Later, in September 1941, Shri Nathji and Mateshwari shifted to a cottage adjoining Roxy Theatre in Kulri. The name of the place was Plevna Cottage.
It was close to the Mosque at Kulri. The place belonged to a Muslim owner who invited Shri Nathji to live in it, free of rent. However the moment he left the city, his Hindu estate agent began asking for rent from Shri Nathji, which Shri Nathji willingly paid.
There was Pran Nath sitting in the sunshine at Plevna Cottage, playing with a solar hat, even as Shri Nathji and Mateshwari continued to live there. Mateshwari was with child again. The time for delivery was approaching near. Neither Shri Nathji nor Mateshwari had wished the delivery of their second child to take place at Dehra Dun. Here was a strange thing–Shri Nathji and Mateshwari exiling themselves from their own home at Dehra Dun and seeking refuge in rented places at Mussoorie.
Although the days were pleasant, the air was beginning to smart with the cold touch of the approaching winter in the nights. There was the winter line in the horizon – a thin dividing line that appeared as a boundary between the earth and the sky. It was a phenomenon that was witnessed only in Mussoorie and perhaps only one other place in the world.
Shri Nathji would always point to the winter line in the horizon whenever he was in Mussoorie in the month of October.
Shri Nathji would always quote R.R. Khanna, the scientist, on the wonders of the month of October.
He would say: R.R. Khanna kahaa kartaa thhaa ke October ke maheene men havaa men ek Ozone nikalti hai jo health ke liye bahut mufeed hoti hai!
“R.R. Khanna always used to tell me that during the month of October a certain element, Ozone, was present in the atmosphere of Mussoorie which was very good for the health.
Those were the days when medical aid, as it was known in the major cities, was practically unknown in Mussoorie. The three or four doctors that were in the city lived at considerable distances. If the weather were inclement or if it were raining it would be impossible either to reach a doctor or to call him home. Telephones were non-existent. Even telegrams were uncertain, though the British had established a very good postal system in the city and letters arrived with regularity.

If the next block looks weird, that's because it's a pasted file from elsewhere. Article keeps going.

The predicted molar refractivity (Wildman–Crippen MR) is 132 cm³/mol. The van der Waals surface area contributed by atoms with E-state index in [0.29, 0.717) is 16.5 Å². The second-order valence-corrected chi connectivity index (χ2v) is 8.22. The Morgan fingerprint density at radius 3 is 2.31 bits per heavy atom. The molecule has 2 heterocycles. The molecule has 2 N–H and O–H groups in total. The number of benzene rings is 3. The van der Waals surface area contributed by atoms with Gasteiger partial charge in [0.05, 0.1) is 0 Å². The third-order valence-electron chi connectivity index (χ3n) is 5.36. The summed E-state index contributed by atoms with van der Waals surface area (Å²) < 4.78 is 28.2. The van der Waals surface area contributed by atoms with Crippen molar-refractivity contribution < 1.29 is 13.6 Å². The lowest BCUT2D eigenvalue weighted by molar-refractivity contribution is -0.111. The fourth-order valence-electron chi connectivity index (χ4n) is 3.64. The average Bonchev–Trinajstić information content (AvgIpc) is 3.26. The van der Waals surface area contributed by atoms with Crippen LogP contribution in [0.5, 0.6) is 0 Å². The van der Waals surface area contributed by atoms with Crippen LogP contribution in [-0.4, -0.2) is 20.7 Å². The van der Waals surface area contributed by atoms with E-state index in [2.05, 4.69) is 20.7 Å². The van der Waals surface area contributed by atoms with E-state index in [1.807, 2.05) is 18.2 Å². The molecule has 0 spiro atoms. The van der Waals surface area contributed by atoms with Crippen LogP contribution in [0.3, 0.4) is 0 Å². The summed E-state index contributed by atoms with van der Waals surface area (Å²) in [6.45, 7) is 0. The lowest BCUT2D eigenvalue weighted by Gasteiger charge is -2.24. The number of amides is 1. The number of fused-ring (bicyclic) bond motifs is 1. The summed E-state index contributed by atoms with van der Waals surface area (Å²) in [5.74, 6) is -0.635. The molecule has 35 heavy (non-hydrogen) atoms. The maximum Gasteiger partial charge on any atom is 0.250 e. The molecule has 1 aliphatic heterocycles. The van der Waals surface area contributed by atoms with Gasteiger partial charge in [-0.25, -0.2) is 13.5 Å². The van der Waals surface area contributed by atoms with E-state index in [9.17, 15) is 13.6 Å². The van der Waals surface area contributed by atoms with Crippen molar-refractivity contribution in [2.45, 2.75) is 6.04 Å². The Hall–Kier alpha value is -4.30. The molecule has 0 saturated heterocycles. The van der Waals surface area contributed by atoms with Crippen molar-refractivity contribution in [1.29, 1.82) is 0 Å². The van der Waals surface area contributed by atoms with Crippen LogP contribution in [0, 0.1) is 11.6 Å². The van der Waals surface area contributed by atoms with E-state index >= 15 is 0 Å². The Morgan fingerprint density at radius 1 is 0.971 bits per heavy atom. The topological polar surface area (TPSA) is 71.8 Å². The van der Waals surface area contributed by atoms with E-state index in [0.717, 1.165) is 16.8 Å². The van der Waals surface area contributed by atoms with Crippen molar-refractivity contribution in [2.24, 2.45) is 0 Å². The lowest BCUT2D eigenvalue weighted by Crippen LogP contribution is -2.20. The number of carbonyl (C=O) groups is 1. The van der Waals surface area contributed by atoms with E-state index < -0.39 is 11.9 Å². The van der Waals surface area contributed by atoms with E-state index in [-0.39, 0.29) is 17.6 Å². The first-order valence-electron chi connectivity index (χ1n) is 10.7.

Although Dehra Dun – which had several doctors and hospitals, was only 22 miles away from Mussoorie, yet it was difficult to reach. Buses and taxis would not always be available, and, in the winters, when the tourists stopped coming to Mussoorie, even these vehicles were rarely seen. Thus a person could be virtually stranded in the city. A medical emergency was the worst thing that could hit any person residing in Mussoorie, especially in the winter.
By October, even the local population of the city thinned and the doctors shifted to the plains. Many of the shops began to close for the winter and the streets were empty by the time it was evening. Even the rickshaw coolies departed for their homes in Garhwal. If a person were too sick to walk, there would be no means of transporting him to a doctor or to another place. There was a Main Hospital at Landaur but it was so far away as to be inaccessible for most of the citizens of the city.
It was in such an environment that Shri Nathji was living with Mateshwari at Mussoorie. His arm was filled with an unremitting pain that made movement difficult. And there was Mateshwari in weak health herself, with child. The strain of living alone at Dehra Dun in a hostile atmosphere had ruined her health. Shri Nathji had even suspected that conspiracies had been hatched at Dehra Dun to poison Mateshwari, and had, thereafter, called her to Mussoorie to himself without delay. Veeran Devi the elder sister of Mateshwari was also with her at the time.
In the midst of the depressing cold nights of the Autumn, there was Shri Nathji’s verse:
“Zulmate shab men nazar aayi kiran ummeed kee
Shaame gham lekin khabar laayi hai subah Eed ki
In the darkness of the night was seen a Ray of Hope,
The evening of sorrow brought with it the news of Joy”